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* v -V f3R(\NCyMiWL- s 3tf »■' Wfcl isll P ■Wi>®'t*n]J It Fantasy writer visits WSU ...page4 Lillard earns Ail-American honors ... page 6 AT A GLANCE 2 EDITORIAL 3 FEATURES 4 SPORTS 6 CLASSIFIEDS 9 VOL 82 ISSUE 79 WEDNESDAY, MARCH 21, 2012 WWW.WSUSIGNP0ST.COM Senator makes headlines in Arab media By Laurie Reiner news reporter I The Signpost During the past week, Weber State University has been receiving phone calls from international media trying to speak with one of the newest elected student senators. "Zaynab Alshakhiss is one of three females from Saudi Arabia ever to hold a position like this in the US," said Aaron Newman, the senate adviser. More than 12 media organizations have contacted Alshakhiss about her new senate position. She was recently elected into the international student senate position and will be on the senate officially starting in the fall semester. "Every news media from the Arab-speaking world just really contacted the campus wanting to get more information," Newman said. Alshakhiss has been in Utah since 2008 and moved here to go to school. She is majoring in computer science and plans to go back home to Saudi Arabia once she gets her degree. See Alshakhiss page 5 Waterfall leaks onto Bell Tower Plaza PHOTO BY JERRICA ARCHIBALD | THE SIGNPOST A Weber State University student watches as water from the Bell Tower Plaza waterfall cascades over the sidewalk. The waterfall began sending water across the plaza Tuesday afternoon. SAAC to host fundraiser By Cozette Jenkins asst. news editor I The Signpost The Weber State University Student- Athlete Advisory Committee will host a dance Friday night to benefit the African Heartwood Project's efforts to help 29 Li- berian refugee children return home. The children currently live at the Refugee Orphan Home at the Buduburam Refugee Camp in Ghana established in 2008 by the African Heartwood Project's founder, Andy tones. According to Andrea Lauritzen, the WSU athletics academic advisor, tones visited the refugee camp many times and then opened the orphanage in 2008 for the abandoned children living on the streets. "There are four people who run the home in Africa," Lauritzen said. "They educate, clothe and feed the children. The kids are taking part in helping themselves, too; they do little projects to raise money for themselves so they can get things they need and a few extra nice things that aren't essentials, like hair ribbons and socks." The Buduburam Refugee Settlement is in the process of being closed down permanently, so the African Heartwood Project is trying to move the orphanage to Liberia to provide a safe environment for the children. See SAAC page 5 WSU professor rewrites history By Rusden Scott news reporter I The Signpost Thirty-eight Soviet nuclear warheads fired on US cities, more than 1,000 US nukes decimated the entirety of the USSR, and the island of Cuba bombed into oblivion by US forces. And all this because of a plane that flew one week late. At least that's what could have happened, according to Eric Swedin, a Weber State University history professor. Swedin spoke about his new book, a what-if history of the Cuban Missile Crisis, Monday night at the Lindquist Alumni Center. The first half of Swedin's book, titled When Angels Wept, is a historical account of the events surrounding the Cuban missile crisis of 1962, an event which Swedin said is "arguably the most important event of the 20th century." The latter portion of the book is what Swedin calls a what-if history. It details a history of a Cuban missile crisis and ensuing catastrophic nuclear war that could have been had just one small detail in history been changed. Swedin first gave a brief history of events leading up to the crisis, starting at the end ofWorld War II. Tensions mounted to a boiling point, and in 1961, three months after lohn F. Kennedy was elected president, a Cuban military force trained and funded by the US was wiped out in a US-orchestrated attempt to wrest control of Cuba from communist leader Fidel Castro. "It was a massive fiasco," Swedin said, "an embarrassment to the Kennedy administration." Cuba and the USSR responded to the bungled attack, known as the Bay of Pigs Invasion, by secretly building missile bases in Cuba capable of striking the continental US. In October 1962, photos from a U2 spy plane alerted the US to what was happening in Cuba, marking the beginning of the Cuban Missile Crisis. The US discovered there were Soviet ships loaded with missiles heading to Cuba and needed to make a de- See Cuban page 5 PHOTO BY AMANDA LEWARK | THE SIGNPOST Weber State University history professor Eric Swedin discusses the ways the Cuban Missile Crisis might have ended differently. Swedin's recent book creates a what-if history of the crisis.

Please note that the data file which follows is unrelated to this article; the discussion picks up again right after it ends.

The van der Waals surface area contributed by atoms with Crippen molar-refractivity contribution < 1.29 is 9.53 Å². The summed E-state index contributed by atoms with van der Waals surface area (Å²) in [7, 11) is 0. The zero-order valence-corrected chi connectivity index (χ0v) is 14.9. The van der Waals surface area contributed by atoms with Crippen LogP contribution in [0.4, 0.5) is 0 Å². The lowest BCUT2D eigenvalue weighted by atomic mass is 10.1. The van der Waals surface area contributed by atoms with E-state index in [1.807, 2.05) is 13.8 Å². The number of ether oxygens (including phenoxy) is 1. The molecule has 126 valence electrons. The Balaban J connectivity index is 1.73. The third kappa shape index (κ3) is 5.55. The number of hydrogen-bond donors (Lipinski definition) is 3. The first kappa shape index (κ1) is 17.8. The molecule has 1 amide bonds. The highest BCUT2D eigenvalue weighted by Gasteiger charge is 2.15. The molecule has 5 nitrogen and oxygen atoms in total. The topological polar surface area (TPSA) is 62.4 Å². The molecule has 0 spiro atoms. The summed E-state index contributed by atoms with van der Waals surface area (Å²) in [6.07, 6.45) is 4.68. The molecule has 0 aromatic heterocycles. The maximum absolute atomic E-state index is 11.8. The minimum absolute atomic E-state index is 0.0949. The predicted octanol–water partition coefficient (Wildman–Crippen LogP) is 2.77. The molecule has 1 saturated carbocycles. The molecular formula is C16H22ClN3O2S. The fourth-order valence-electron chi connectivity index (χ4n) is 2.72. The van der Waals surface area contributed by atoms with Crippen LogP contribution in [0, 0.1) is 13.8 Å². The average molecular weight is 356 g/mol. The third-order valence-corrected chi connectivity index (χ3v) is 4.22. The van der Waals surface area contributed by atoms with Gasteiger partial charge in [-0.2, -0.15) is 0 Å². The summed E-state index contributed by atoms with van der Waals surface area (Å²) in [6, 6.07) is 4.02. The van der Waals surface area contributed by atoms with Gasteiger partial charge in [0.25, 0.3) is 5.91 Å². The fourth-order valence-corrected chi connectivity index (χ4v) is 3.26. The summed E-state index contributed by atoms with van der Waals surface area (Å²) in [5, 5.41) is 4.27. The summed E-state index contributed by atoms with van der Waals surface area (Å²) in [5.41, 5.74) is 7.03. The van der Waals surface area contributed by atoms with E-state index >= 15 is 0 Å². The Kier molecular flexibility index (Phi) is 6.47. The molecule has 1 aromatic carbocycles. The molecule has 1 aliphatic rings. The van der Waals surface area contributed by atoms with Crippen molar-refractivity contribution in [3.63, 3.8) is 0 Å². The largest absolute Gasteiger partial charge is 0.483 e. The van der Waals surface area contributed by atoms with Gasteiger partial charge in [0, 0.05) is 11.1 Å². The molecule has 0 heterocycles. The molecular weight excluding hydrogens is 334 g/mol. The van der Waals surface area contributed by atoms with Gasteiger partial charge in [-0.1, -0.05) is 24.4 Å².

|Title||Signpost (Weber, Utah), 2012-03-21, Vol. 82, No. 79|
|Creator||Weber State University|
|Contributors||Associated Students of Weber State University; A generous grant from the Utah State Library and the Institute of Museum and Library Services.|
|Description||Weber's current student newspaper, the Signpost, first appeared on September 29, 1937. For two years prior to that time, campus news was disseminated via announcements posted on a bulletin board known as the "Signpost". As a result, the masthead of the first issue of the paper itself featured a rudimentary wooden sign with the title spelled out in rustic-looking letters. Over the years the paper has been published continuously, though the look, size and style has changed several times.|
|Subject||College student newspapers and periodicals; Weber State University|
|Publisher Digital||Stewart Library, Weber State University|
|Rights Management||Public Domain. Courtesy of University of Archives, Stewart Library, Weber State University.|